“Everything’s an argument.” My introduction to AP Language and Composition was encapsulated by this sentence, delivered with gusto by Mr. Curnett. Over the year, my peers and I delved into the diverse realms of meaning implied by this statement.
Mr. Curnett began by using the example of a clock — a standard wall-mounted piece issued to every classroom — that I had stared at countless times throughout the year. Ostensibly, it was a piece of plastic hardware that tracked the seconds, minutes and hours of the day, but he made it count for so much more. He called on us individually to define it through our worldview. The class pragmatist went first, saying it wasn’t a clock we were looking at, “it was time.” Our resident Socrates responded with “time obeys no one” to the materialist’s claim that “Seiko makes good clocks.” I pointed out that the clock represented different mechanisms working in tandem; having even a single component out of sync would produce an error that would compound over time. Like the number of hours in a day, Mr. Curnett obtained 24 different answers from us, leaving me enthralled by the gradations that exist all around. Language allows us to articulate these nuances.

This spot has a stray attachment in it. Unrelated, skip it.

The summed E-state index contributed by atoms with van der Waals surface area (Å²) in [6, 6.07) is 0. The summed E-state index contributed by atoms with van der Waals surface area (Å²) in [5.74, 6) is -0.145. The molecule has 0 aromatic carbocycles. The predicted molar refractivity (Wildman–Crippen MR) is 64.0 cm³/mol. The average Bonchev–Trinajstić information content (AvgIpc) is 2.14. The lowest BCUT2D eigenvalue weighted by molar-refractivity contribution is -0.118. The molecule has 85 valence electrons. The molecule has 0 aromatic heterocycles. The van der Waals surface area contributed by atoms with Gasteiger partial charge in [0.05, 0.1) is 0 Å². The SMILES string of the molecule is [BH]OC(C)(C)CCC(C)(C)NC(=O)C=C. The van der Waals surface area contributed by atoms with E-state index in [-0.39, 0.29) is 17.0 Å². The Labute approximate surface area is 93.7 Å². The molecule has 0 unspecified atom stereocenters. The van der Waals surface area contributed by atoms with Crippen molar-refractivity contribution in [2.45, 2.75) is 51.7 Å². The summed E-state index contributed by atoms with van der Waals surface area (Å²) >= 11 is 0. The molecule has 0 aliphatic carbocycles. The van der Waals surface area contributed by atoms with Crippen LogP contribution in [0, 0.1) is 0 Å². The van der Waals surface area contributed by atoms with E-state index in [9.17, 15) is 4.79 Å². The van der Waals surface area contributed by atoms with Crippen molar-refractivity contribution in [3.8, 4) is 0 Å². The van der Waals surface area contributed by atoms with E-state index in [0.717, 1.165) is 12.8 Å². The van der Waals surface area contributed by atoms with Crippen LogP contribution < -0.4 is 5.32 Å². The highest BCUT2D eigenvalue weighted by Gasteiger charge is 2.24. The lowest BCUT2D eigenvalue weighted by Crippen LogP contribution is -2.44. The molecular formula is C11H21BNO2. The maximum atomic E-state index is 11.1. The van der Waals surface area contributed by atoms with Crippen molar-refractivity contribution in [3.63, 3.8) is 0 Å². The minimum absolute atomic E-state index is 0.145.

The allure of AP classes are that they teach high school students to navigate the academic expectations they will face in college. Like in college, these classes seek to ingrain in us skills and thought processes, rather than rewarding just the regurgitation of information. They teach us how to think, not what to think.
Of all the classes that I have taken, AP Language is the one that most broadened my perspective. This sentiment was typified by a debate on advertising, which generated many heated arguments fueled by our respective social and economic ideologies. Though I found several compelling, the argument I eventually spoke in favor of emphasized the deterministic effect of advertising on our perception.
Language is what imbues things with meaning, be they inanimate objects or abstract ideas, enabling us to build upon and express our individuality. AP Language remains my favorite class because it has empowered me to examine my own beliefs, flesh out my rationale for them and convey them with clarity in a way that effectively contributes to discourse. Every lesson left me astounded by the innumerable facets of our world — be they as pervasive as advertising or as inane as clocks.
A month and a half into working for The Daily Californian, I sit at my computer and try to remember this lesson. Every word, comma, period, exclamation point, semicolon, headline, subhead, caption and so on has a purpose. Regardless of whether the article I am editing covers a new café opening in Berkeley or the upcoming ASUC election, I ask myself one question: What is the writer arguing?